The number of shares of common stock a manager sells short out of the total number possible.
Any investment that is taken in conjunction with another position in order to reduce directional exposure, such as purchasing a long position and a short position in similar stocks to offset the effect any changes the overall level of the equity market will have on the long position.
High Water Mark
Use of a high water mark requires a manager to attain performance above the highest previous level before earning additional incentive fees (see Incentive Fee). This ensures the investor does not pay for covering the same ground twice because losses must be made up before the manager begins participating in the profits.
The return that must be earned each year before the manager starts participating in the profits (see Incentive Fee). Often, the Treasury bill rate or LIBOR is used.
Incentive (or Performance) Fee
The hedge fund manager’s share in the fund’s profits (i.e., carried interest). Typically, 20% is charged each year in addition to a standard management fee.
The practice of borrowing to add to an investment position when it is expected the return from the position will exceed the cost of the borrowed funds.
In the hedge fund context, liquidity refers to the periods during which investors can redeem their investments and have their money returned from the fund (monthly, quarterly, etc.).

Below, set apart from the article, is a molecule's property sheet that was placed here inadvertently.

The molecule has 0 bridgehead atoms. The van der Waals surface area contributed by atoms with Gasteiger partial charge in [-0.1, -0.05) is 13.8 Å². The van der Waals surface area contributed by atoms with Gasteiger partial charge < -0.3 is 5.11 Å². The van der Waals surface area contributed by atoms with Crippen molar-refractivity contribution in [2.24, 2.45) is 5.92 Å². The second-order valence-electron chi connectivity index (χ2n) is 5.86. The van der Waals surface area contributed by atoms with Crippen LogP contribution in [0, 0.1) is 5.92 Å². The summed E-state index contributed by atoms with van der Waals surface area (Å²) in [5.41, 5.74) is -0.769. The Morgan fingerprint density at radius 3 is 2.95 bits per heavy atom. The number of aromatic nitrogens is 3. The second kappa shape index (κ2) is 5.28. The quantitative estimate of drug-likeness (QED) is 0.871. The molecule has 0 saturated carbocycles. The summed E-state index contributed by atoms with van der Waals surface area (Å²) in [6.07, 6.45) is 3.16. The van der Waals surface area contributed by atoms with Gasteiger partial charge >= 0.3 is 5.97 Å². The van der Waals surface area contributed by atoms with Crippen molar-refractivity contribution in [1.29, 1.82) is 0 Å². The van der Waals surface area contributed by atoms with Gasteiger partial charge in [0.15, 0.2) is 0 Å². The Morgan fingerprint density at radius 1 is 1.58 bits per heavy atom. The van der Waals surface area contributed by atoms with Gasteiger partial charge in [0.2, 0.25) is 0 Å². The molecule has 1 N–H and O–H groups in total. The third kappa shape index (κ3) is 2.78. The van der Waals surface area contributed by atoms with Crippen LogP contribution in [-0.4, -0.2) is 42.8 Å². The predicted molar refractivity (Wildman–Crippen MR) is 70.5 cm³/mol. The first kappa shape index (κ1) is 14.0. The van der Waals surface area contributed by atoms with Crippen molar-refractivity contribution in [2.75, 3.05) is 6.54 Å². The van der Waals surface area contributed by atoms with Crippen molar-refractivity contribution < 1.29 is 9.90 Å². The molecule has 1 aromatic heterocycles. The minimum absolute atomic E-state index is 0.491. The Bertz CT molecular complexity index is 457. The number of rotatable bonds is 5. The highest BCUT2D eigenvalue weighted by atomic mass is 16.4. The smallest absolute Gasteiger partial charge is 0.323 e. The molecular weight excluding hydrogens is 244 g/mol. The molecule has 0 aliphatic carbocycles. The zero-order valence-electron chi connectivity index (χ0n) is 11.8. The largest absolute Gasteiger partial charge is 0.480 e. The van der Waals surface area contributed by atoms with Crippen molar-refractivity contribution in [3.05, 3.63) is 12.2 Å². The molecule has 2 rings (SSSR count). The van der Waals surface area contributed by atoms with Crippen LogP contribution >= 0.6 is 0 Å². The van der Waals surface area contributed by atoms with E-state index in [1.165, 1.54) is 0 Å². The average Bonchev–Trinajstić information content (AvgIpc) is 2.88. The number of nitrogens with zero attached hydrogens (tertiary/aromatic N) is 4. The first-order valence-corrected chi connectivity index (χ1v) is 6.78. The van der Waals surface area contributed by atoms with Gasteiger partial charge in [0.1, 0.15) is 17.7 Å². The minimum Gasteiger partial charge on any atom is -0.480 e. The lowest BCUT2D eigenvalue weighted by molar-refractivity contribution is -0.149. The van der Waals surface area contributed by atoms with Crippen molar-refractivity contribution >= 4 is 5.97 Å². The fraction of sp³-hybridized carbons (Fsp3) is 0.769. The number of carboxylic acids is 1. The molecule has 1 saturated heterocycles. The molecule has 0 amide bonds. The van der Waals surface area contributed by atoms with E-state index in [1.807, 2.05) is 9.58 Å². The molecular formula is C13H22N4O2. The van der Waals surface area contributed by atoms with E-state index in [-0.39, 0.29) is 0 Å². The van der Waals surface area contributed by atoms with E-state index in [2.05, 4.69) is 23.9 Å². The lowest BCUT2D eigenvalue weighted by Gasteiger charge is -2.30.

The time an investor must remain invested in the portfolio before his or her investment can be redeemed.
London Interbank Offered Rate (LIBOR)
The London Interbank Offered Rate is a daily reference rate based on the interest rates at which banks offer to lend unsecured funds to other banks in the London wholesale money market. It is commonly used as a proxy for the risk-free rate of return.
The management fee is based on a percentage of the assets in the fund, usually 1% or 2% each year. In the hedge fund context, it is usually accompanied by an additional incentive, or performance fee (see Incentive Fee).
Market Neutral Portfolios
Market neutral portfolios consist of approximately equal dollar amounts of offsetting long and short equity positions, so total net exposure is close to zero.
Net Market Exposure
The percentage of the portfolio exposed to market fluctuations because long positions are not matched by equal dollar amounts of short positions. A zero net exposure is referred to as dollar neutrality. In general terms: